Social Media Contacts: Website   Facebook   Twitter     Groupblog   Pinterest   Goodreads  Tumblr    LinkedIN     Google+

HeadShotAug2014Lee Carver

Lee has lived in six foreign countries and studied nine languages including German and French. She and her husband traveled extensively throughout Europe while living in Spain. A five-week World War II history tour covering the areas where her father-in-law fought created the stimulus for this book.

Lee taught biology and chemistry, served as a volunteer church musician, and in retirement was a missionary in the Brazilian Amazon. She is a member of ACFW and president of its ACFW-DFW “Ready Writers” Chapter, and is active in Stephen Ministry and Kid’s Hope.

Lee is a member of ACFW and president of its local chapter, ACFW-DFW Chapter aka Ready Writers, and enjoys quite a few non-writerly endeavors.

Website   Facebook

 

Post-NaNoWriMo Blues

2013-Winner-Facebook-ProfileNovember 30th, at 11:59 pm, marked the end of NaNoWriMo. For those unacquainted, this is National Novel Writing Month. It really should be International, because people from all over the globe participated. 309,173 novels were started in November.

I am unable to get statistics yet for this year, but so you can have an idea of the scope and challenge of this, here are the totals from 2012.  Last year 341,375 people signed up for NaNoWrimo and wrote a whalloping 3,288,976,325 words. That’s three trillion, folks! Now some criticize this event saying that if everyone is a winner than what’s the point? See you win if you pass 50,000 words written and validated on the sight and they have to be words written only in November. So how many actually make it? Last year 38,438 writers crossed the finish line. That is 11% of the total who signed up.

Some quit early on, some hang on to the bitter end, some, like me, soar past the goal and keep writing, because a novel is usually far more than 50,000 words.

If you are of that 11% (or whatever it is this year) – Congratulations.

If you fell short, you are a hero for trying and you hopefully have more words on your novel than when when you started the month. That is not an accomplishment to be despised. Most authors do not write 50,000 in a month. Ever. Just keep writing. Keep learning and try again next year.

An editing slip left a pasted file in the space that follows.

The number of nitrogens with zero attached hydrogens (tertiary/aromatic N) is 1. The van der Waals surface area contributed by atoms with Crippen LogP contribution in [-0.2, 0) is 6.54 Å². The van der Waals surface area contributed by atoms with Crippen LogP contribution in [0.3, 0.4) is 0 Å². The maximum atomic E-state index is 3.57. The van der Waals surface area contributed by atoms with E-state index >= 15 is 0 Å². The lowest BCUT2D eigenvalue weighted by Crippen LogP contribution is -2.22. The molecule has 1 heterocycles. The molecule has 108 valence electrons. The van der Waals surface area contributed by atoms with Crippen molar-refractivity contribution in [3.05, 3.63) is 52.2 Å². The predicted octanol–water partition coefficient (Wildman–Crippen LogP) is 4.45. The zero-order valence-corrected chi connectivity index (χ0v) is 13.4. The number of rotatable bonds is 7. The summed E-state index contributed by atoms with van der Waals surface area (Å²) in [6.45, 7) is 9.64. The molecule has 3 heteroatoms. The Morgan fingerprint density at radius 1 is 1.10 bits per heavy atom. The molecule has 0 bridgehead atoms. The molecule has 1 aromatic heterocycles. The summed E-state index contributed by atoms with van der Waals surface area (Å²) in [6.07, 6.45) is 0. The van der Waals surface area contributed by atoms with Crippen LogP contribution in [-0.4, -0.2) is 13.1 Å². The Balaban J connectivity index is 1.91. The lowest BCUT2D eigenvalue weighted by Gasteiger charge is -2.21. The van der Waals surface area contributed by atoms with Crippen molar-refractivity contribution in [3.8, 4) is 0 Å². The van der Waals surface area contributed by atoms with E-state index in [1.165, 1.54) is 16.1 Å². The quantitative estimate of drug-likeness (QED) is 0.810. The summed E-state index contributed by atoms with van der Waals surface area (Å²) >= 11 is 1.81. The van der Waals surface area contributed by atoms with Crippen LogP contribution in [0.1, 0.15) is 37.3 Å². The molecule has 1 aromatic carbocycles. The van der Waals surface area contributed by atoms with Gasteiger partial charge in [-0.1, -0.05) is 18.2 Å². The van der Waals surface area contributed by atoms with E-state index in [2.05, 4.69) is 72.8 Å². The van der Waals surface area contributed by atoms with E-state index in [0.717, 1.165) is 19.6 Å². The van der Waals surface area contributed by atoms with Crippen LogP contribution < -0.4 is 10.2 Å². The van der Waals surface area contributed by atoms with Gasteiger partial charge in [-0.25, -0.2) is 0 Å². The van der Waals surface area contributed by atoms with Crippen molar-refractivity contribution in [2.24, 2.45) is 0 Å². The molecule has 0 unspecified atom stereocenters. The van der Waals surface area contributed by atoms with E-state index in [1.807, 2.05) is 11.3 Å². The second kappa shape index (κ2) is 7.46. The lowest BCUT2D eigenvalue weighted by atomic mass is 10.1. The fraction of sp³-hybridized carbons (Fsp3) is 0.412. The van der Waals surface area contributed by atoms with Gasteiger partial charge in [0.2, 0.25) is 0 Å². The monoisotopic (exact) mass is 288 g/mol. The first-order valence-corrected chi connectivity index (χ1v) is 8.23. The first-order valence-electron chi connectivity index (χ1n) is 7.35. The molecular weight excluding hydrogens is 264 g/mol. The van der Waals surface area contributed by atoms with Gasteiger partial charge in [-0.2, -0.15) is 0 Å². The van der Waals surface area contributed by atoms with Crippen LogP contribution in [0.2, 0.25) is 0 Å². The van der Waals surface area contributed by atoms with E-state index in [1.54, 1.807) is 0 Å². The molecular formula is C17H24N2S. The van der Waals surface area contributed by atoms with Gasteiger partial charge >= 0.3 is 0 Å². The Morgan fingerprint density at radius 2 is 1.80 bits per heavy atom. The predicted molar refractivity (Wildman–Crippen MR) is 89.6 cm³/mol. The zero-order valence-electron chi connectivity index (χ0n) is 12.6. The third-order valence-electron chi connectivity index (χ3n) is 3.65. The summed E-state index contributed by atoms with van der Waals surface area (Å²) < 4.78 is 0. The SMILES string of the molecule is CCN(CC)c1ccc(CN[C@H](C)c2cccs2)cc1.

But December is upon us and I have a few words of caution, especially for those that finished with 50K and even finished their story. This is a rough draft. It’s the first step in a long, drawn out process to publication. Granted, your story is equal parts genius and stupidity. Genius because you thought it up out of your own head. Stupidity because it is filled with problems that you can’t see right now. So here is my advice to you.

  • Celebrate your hard work! Congratulations!
  • If the novel is not finished, keep writing and finish it.
  • When it’s done, read through it and add or fix whatever you feel needs to be done
  • Set it aside for at least a month (or more) before working on your first revision. You are too close to your story right now to look at it objectively.
  • Let others read your work and consider their feedback and use it in your next revision.
  • Check for consistency in your story.
  • Check your grammar and sentence structure.
  • Run it through a critique group and make more changes and revisions.
  • Revise AGAIN if you need to. Use a site like http://www.prowritingaid.com to help you.
  • After all that is done, work on a synopsis and query letter (sometimes this is even harder than writing the novel itself!)
  • Then look for places to submit it to if you want to seek publication. Be prepared for agents and editors to force you to make even more changes to your work.
  • Most of all, take your time and enjoy the process.